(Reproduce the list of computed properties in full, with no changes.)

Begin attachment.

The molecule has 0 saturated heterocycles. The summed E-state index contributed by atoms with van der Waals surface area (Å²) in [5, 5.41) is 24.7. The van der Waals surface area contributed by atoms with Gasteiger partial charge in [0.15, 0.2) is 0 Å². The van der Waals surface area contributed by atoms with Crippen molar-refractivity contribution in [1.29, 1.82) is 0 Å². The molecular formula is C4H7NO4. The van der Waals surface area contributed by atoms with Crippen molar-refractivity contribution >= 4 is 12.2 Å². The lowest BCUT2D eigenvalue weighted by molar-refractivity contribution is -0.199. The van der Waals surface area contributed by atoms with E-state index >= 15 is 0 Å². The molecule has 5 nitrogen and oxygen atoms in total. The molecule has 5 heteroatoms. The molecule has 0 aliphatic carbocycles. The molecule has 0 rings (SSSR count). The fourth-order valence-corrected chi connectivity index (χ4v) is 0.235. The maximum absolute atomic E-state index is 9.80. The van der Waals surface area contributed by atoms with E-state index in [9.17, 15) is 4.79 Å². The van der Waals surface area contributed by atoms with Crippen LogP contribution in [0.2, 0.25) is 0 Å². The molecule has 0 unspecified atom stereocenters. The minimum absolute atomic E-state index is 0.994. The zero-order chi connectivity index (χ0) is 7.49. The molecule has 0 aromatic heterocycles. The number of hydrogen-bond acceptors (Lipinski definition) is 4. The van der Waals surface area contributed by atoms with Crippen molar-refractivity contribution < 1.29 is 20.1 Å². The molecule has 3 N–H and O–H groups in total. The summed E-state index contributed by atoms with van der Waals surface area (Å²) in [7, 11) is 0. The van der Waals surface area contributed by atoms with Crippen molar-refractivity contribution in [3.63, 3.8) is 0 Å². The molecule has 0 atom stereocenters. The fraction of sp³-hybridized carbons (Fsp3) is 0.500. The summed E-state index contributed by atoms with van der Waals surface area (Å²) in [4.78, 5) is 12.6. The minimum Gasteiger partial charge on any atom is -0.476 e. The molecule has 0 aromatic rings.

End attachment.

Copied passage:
The molecule has 0 saturated heterocycles. The summed E-state index contributed by atoms with van der Waals surface area (Å²) in [5, 5.41) is 24.7. The van der Waals surface area contributed by atoms with Gasteiger partial charge in [0.15, 0.2) is 0 Å². The van der Waals surface area contributed by atoms with Crippen molar-refractivity contribution in [1.29, 1.82) is 0 Å². The molecular formula is C4H7NO4. The van der Waals surface area contributed by atoms with Crippen molar-refractivity contribution >= 4 is 12.2 Å². The lowest BCUT2D eigenvalue weighted by molar-refractivity contribution is -0.199. The van der Waals surface area contributed by atoms with E-state index >= 15 is 0 Å². The molecule has 5 nitrogen and oxygen atoms in total. The molecule has 5 heteroatoms. The molecule has 0 aliphatic carbocycles. The molecule has 0 rings (SSSR count). The fourth-order valence-corrected chi connectivity index (χ4v) is 0.235. The maximum absolute atomic E-state index is 9.80. The van der Waals surface area contributed by atoms with E-state index in [9.17, 15) is 4.79 Å². The van der Waals surface area contributed by atoms with Crippen LogP contribution in [0.2, 0.25) is 0 Å². The molecule has 0 unspecified atom stereocenters. The minimum absolute atomic E-state index is 0.994. The zero-order chi connectivity index (χ0) is 7.49. The molecule has 0 aromatic heterocycles. The number of hydrogen-bond acceptors (Lipinski definition) is 4. The van der Waals surface area contributed by atoms with Crippen molar-refractivity contribution < 1.29 is 20.1 Å². The molecule has 3 N–H and O–H groups in total. The summed E-state index contributed by atoms with van der Waals surface area (Å²) in [7, 11) is 0. The van der Waals surface area contributed by atoms with Crippen molar-refractivity contribution in [3.63, 3.8) is 0 Å². The molecule has 0 atom stereocenters. The fraction of sp³-hybridized carbons (Fsp3) is 0.500. The summed E-state index contributed by atoms with van der Waals surface area (Å²) in [4.78, 5) is 12.6. The minimum Gasteiger partial charge on any atom is -0.476 e. The molecule has 0 aromatic rings.